Since bacteria, like other living cells, require a certain intake of nitrogenous material for the maintenance of the chemical structure of their protoplasm, and many of them are also able to utilize it for their energy needs, it is evident that the mediums in which they grow must contain end products of their nitrogen metabolism. Steps in the utilization of protein by bacteria are not in the gross dissimilar from those of the same process in the complex animal organism. They hydrolyze protein, so far as we know, in exactly the same manner as do the digestive ferments and are able ultimately to split off ammonia from the products of hydrolysis just as this is accomplished somewhere in the body. It is very interesting that besides ammonia another familiar end product of protein metabolism—urea—has been measured in appreciable amounts in cultures of bacteria which are normal or occasional inhabitants of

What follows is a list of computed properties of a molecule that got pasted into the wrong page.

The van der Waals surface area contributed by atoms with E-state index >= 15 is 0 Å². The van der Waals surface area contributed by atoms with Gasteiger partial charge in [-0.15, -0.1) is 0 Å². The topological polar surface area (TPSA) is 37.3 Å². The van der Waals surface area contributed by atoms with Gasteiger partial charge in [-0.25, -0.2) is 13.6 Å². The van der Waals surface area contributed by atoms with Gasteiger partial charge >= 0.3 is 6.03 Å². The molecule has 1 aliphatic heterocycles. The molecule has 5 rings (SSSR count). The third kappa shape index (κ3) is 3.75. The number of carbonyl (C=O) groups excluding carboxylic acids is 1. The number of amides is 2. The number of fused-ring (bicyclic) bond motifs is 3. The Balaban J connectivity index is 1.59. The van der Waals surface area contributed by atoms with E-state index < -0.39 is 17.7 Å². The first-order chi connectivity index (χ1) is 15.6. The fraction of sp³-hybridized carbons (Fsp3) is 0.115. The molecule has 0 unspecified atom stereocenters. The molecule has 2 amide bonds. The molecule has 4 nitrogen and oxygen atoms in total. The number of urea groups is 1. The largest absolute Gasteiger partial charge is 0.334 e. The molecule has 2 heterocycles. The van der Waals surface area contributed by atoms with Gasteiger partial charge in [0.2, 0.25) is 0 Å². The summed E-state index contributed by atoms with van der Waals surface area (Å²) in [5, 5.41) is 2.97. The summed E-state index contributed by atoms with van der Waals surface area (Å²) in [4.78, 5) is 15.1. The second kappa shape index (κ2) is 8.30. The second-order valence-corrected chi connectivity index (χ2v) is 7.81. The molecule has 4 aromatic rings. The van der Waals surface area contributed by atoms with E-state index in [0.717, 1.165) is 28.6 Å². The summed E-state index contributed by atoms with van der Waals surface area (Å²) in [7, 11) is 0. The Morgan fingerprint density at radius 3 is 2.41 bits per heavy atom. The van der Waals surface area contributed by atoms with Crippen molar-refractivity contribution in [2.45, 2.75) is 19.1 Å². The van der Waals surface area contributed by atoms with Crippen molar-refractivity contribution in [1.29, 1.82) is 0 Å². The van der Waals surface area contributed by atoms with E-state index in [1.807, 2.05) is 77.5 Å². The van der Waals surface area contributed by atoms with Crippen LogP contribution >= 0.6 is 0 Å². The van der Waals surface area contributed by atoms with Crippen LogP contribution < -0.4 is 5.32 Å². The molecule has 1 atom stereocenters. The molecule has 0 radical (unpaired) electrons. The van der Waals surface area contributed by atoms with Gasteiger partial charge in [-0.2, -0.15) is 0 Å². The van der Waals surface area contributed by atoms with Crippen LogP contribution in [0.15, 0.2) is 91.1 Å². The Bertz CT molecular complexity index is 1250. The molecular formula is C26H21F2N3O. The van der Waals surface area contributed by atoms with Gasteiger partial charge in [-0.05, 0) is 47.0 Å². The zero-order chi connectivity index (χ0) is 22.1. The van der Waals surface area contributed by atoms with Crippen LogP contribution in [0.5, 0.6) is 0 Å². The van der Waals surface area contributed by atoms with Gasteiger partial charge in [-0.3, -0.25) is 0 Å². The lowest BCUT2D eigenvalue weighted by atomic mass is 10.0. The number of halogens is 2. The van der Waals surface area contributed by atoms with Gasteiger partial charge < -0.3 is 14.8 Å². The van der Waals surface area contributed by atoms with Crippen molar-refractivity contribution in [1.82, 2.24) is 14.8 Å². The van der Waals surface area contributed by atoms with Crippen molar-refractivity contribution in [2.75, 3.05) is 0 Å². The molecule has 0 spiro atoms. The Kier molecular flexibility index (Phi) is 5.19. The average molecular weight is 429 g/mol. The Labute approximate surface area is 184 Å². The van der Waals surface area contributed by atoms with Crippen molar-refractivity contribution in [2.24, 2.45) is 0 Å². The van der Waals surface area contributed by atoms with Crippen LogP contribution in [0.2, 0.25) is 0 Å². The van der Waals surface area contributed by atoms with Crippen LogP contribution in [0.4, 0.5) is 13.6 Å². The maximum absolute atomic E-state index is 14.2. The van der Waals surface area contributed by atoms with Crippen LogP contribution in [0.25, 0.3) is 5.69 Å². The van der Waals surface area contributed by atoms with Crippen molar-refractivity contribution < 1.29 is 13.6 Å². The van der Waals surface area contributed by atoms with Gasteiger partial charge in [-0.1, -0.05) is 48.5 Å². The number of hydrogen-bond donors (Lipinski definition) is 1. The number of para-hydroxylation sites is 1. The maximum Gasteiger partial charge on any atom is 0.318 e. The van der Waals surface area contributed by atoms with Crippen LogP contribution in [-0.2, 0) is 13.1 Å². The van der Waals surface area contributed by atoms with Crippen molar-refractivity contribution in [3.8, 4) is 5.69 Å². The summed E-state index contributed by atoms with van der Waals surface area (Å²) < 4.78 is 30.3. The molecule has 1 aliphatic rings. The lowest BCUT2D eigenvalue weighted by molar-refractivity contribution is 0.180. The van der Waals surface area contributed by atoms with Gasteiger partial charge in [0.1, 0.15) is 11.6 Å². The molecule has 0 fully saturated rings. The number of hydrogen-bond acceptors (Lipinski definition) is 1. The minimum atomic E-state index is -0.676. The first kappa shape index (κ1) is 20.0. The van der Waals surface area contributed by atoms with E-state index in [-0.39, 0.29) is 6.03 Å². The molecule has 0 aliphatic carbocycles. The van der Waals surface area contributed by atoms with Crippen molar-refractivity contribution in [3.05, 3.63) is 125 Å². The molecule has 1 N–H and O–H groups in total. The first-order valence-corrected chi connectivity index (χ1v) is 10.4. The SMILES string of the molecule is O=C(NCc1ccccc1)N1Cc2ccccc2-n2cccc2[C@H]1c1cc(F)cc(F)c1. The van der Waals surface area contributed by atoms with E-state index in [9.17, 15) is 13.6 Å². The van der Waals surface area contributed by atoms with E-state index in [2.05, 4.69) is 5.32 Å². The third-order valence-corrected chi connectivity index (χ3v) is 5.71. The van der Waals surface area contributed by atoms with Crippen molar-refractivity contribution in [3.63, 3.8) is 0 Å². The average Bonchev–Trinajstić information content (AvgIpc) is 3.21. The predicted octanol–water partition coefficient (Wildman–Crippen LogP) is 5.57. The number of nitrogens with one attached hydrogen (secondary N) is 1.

GAMBLE JL. THE AMMONIA AND UREA CONTENT OF INFANTS' STOOLSWITH A DESCRIPTION OF METHODS. Am J Dis Child. 1915;IX(6):519–532. doi:10.1001/archpedi.1915.04100480060006
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